Anaerobic fermentation in these settings is typical, especially in landfills and open stockpiles (such as manure piles). Since 1970, global emissions from waste have nearly doubled, now producing roughly 3% of anthropogenic (human origin) emissions. Of those emissions, almost half come from anaerobic fermentation of solid waste disposal on land (landfills).

For example, consider the 700,000 tonnes of organic waste material that Western Australia composted in 2012. The entirety of this material was broken down via anaerobic fermentation. Every tonne that was broken down by anaerobic fermentation produces roughly one ton of carbon dioxide equivalents of greenhouse gases, primarily in the form of methane. 

Methane is substantially more potent in contributing to global warming than carbon dioxide (although they both do contribute), so the emissions from composting in a landfill are considerable. 

Should I Stop Composting?

If your main reason for not composting is the environmental effect, consider the alternative. Composting in an aerobic setting at home is considerably more environmentally friendly than composting anaerobically in a landfill.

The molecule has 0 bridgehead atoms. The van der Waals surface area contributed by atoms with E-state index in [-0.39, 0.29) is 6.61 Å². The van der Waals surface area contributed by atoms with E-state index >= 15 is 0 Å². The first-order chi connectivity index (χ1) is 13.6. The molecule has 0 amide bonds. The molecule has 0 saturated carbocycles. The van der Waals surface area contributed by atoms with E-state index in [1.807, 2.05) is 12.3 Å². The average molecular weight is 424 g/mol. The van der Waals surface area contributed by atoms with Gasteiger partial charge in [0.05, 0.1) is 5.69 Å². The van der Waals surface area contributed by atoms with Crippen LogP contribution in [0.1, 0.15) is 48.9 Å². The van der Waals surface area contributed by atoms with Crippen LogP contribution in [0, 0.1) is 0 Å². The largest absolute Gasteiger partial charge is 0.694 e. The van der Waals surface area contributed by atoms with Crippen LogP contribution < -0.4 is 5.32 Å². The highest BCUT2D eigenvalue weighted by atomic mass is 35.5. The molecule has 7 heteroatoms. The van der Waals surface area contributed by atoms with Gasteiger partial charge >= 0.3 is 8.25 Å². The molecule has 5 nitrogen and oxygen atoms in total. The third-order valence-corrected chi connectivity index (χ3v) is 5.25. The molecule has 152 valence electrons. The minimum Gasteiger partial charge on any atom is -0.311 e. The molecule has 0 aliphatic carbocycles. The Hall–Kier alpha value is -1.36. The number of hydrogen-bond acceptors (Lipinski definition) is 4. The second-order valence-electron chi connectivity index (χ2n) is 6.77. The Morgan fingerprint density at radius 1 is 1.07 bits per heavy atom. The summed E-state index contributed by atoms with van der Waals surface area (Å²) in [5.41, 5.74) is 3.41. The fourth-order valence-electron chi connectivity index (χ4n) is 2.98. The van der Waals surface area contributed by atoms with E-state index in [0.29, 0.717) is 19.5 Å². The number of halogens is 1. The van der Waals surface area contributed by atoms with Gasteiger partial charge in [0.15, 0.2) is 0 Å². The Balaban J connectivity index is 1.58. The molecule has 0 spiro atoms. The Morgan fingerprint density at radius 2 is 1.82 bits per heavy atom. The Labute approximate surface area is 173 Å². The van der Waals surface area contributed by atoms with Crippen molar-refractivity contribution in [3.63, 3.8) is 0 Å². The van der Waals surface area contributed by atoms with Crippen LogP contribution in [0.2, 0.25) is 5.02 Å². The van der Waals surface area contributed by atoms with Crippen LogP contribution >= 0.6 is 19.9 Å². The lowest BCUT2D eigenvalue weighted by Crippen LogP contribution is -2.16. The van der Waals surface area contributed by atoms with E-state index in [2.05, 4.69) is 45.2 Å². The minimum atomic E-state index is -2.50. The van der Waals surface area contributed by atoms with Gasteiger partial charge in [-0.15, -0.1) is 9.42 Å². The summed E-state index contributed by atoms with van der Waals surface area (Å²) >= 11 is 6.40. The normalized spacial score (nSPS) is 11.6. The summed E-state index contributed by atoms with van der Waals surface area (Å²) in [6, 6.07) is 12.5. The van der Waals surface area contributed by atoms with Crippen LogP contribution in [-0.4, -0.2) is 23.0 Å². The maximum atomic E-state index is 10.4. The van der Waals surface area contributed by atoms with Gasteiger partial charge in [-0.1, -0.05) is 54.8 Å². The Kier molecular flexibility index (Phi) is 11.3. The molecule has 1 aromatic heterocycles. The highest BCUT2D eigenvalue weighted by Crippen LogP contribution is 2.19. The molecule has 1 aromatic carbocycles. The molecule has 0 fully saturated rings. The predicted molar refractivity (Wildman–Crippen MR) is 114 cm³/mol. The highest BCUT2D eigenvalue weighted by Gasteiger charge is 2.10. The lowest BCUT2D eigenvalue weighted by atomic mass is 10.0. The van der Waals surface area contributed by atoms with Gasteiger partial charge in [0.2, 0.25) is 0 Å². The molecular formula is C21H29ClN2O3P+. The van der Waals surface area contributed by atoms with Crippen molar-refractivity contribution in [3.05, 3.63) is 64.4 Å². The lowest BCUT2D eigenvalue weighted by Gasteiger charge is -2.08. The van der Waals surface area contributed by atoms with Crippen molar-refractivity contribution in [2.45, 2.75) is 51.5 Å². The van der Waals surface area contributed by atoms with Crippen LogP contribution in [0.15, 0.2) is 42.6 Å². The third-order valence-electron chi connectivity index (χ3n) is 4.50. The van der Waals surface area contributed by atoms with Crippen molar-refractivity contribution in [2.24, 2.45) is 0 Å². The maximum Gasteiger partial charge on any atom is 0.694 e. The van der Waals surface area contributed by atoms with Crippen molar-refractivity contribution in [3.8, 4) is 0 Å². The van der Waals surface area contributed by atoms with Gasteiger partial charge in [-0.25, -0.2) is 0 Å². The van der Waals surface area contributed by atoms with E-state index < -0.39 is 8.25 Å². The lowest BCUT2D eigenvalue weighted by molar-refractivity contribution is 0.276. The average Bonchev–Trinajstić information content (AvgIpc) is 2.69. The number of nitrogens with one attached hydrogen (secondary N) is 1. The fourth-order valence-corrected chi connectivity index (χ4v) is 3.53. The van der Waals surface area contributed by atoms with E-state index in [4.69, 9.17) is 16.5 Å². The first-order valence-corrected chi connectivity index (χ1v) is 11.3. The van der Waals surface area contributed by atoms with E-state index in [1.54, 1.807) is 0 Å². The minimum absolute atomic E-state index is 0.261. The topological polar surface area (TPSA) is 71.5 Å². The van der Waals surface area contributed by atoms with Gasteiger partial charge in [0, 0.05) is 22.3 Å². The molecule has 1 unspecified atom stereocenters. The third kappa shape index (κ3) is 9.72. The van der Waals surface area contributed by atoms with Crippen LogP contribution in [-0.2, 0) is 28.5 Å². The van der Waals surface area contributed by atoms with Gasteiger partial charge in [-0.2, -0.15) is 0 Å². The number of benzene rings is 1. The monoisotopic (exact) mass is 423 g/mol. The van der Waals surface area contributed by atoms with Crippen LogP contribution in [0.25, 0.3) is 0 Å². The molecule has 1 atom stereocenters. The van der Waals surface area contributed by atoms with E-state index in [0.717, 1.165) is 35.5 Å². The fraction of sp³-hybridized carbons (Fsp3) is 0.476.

You can repurpose your organic food waste at home, turning it into an excellent soil amendment. While the process will generate some carbon dioxide, it will generate methane in a landfill setting. So, in the grand scheme of things, it might be better to compost your food waste at home. 

Keep the pile aerated to give your aerobic friends a helping hand, and avoid oversaturating the pile. Here’s a guide on how much water you should use and what to do if you add too much.

If composting at home isn’t feasible, consider looking into local composting companies. There might be a composting service in your area where you can bring your food waste for composting. This is a better alternative to tossing your household’s organic waste in the trash, but sometimes, that might be the only option.